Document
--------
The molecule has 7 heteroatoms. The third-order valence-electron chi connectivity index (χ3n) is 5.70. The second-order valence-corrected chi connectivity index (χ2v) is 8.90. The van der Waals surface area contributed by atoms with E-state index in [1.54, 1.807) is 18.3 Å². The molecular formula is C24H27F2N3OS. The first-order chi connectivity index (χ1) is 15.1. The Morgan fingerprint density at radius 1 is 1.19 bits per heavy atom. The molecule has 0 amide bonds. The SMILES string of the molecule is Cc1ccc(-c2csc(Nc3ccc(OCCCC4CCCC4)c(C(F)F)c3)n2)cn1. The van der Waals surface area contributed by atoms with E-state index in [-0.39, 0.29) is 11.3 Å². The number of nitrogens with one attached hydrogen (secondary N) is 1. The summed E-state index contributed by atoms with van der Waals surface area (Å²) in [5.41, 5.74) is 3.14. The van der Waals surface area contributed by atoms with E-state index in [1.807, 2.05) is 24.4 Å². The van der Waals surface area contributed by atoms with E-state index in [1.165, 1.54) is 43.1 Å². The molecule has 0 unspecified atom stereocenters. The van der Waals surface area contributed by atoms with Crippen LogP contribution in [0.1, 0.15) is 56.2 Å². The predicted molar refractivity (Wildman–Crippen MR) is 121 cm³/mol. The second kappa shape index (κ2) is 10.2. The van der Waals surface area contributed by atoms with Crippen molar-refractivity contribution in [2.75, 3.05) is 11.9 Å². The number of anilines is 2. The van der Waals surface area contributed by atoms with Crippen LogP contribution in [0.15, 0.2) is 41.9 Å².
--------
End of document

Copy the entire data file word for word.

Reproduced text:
The molecule has 7 heteroatoms. The third-order valence-electron chi connectivity index (χ3n) is 5.70. The second-order valence-corrected chi connectivity index (χ2v) is 8.90. The van der Waals surface area contributed by atoms with E-state index in [1.54, 1.807) is 18.3 Å². The molecular formula is C24H27F2N3OS. The first-order chi connectivity index (χ1) is 15.1. The Morgan fingerprint density at radius 1 is 1.19 bits per heavy atom. The molecule has 0 amide bonds. The SMILES string of the molecule is Cc1ccc(-c2csc(Nc3ccc(OCCCC4CCCC4)c(C(F)F)c3)n2)cn1. The van der Waals surface area contributed by atoms with E-state index in [-0.39, 0.29) is 11.3 Å². The number of nitrogens with one attached hydrogen (secondary N) is 1. The summed E-state index contributed by atoms with van der Waals surface area (Å²) in [5.41, 5.74) is 3.14. The van der Waals surface area contributed by atoms with E-state index in [1.807, 2.05) is 24.4 Å². The van der Waals surface area contributed by atoms with E-state index in [1.165, 1.54) is 43.1 Å². The molecule has 0 unspecified atom stereocenters. The van der Waals surface area contributed by atoms with Crippen LogP contribution in [0.1, 0.15) is 56.2 Å². The predicted molar refractivity (Wildman–Crippen MR) is 121 cm³/mol. The second kappa shape index (κ2) is 10.2. The van der Waals surface area contributed by atoms with Crippen molar-refractivity contribution in [2.75, 3.05) is 11.9 Å². The number of anilines is 2. The van der Waals surface area contributed by atoms with Crippen LogP contribution in [0.15, 0.2) is 41.9 Å².